Up bright and early to catch the Valdez – Whittier Ferry on what’s known as the Alaska Marine Highway System. The journey, approximately 100 nautical miles, takes 5 hours 45 minutes and once we’re on board there’s little to do other than find a seat, sit back and watch the world go by. Bliss.
Despite us being among the first to arrive at the harbour (6:30 for a 7:30 departure), by the time our car is loaded all the front row seats are taken, and within minutes of setting sail, most of the occupants recline their seats and promptly fall asleep. Frustrating to say the least.
This aside, the journey is an absolute delight. We set off as the sun is rising through a smattering of light, herring-bone clouds and by the time we enter Prince William Sound, the sky is a clear blue and the views of the mountains sensational. Our time is split between our non-prime (but still ok) seats, the café / diner / galley where we get breakfast and lunch (both excellent); and out on deck, excitedly pointing out icebergs and groups of sea otters, surely the cutest of all marine mammals.
The final leg into Whittier takes us through Passage Canal where the mountains close in and huge glaciers pour down towards the sea to provide a spectacular end to a thoroughly memorable cruise.
Whittier itself is one of America’s stranger towns. It was established during WWII as a deep water port and logistics base, a project that also required the construction of a 2.5 mile (4 km) rail tunnel under Maynard Mountain, without which the facility – then known as Camp Sullivan – could only be reached by air or sea.
It remained an active Army facility until well into the 1960s and eventually became what it is today: a port of call for ferries and cruise ships and home to just over 200 people, the vast majority of whom live in a single 14-storey property, Begich Towers, built in 1957 to provide accommodation for military families and civil servants.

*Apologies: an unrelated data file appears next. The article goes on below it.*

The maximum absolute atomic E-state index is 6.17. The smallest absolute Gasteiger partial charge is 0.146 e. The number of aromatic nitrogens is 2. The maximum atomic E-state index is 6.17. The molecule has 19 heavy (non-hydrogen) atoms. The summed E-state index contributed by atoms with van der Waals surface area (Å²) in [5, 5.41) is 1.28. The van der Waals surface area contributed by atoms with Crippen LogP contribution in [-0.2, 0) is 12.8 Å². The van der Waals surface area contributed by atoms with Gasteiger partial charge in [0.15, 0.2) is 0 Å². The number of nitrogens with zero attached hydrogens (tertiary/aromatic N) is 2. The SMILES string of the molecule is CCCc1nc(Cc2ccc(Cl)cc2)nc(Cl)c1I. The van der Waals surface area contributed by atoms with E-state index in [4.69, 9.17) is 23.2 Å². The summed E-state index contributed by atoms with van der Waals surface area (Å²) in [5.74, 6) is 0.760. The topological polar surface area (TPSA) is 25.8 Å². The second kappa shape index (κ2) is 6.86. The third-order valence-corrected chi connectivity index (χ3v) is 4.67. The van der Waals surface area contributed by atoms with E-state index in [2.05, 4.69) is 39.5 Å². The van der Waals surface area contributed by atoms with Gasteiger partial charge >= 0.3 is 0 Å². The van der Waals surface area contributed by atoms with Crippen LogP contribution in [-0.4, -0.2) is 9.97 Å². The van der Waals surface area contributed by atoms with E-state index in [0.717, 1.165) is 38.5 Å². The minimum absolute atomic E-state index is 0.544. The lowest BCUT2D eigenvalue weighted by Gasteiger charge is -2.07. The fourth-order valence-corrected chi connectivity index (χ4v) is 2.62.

The Buckner Building nearby is even larger – once the largest in Alaska – and was referred to as the city under one roof. As well as a mess hall and sleeping quarters, there was a movie theatre, bowling alley and even a jail. Today it sits abandoned to the elements, its grey concrete blocks reminiscent of the worst of Soviet architecture.
The tunnel– now called the Anton Anderson Memorial Tunnel – remains the only land-based route in and out of Whittier but, thanks to some very clever engineering and logistics, it is now open to road traffic as well as rail, all on a single lane. When a train is coming through, road traffic has to wait. And when it’s clear for vehicles, east- and westbound road traffic takes turns in half hour slots. (The rails are set slightly below the road surface in case you were wondering).
Once out of the tunnel, the road – the Portage Glacier Highway – passes by Portage Lake and through the Chugach National Forest before reaching the junction with the Seward Highway, linking Seward with Anchorage.
It is here that we first see for ourselves the effect that the Swan Lake Fire is having. The largest of several fires raging in Alaska this summer, it was caused by a lightning strike and has been burning since early June. More than 150,000 acres of forest either side of the highway between Sterling and Cooper Landing have been consumed, the Sterling Highway itself has been closed at times due to poor visibility and fire encroachment, and communities have been evacuated or instructed to be prepared at short notice.
Its presence is immediately apparent from the dramatic change in the quality of light. Instead of the clear blue skies of the morning, the sun is obliterated by hazy smoke that hangs low in the sky, cloaking the tops of mountains like a dense fog. Fortunately for us, it only impacts our ability to see the landscape in its full glory today as we are heading south to Seward but it does raise slight concerns over the viability of the rest of our trip. We’ll see.
Our home for the next three nights is an apartment at Sauerdough Lodging, built in 1907 and formerly a general store, meeting hall and brothel. Situated in downtown Seward, away from the hotels and restaurants of the port area, it’s perfect, with full kitchen so we can self cater, views over bustling 4th Avenue with its cafes and craft shops, and a choice of characterful bars (Seward Alehouse being my favourite) no more than 200 yards away.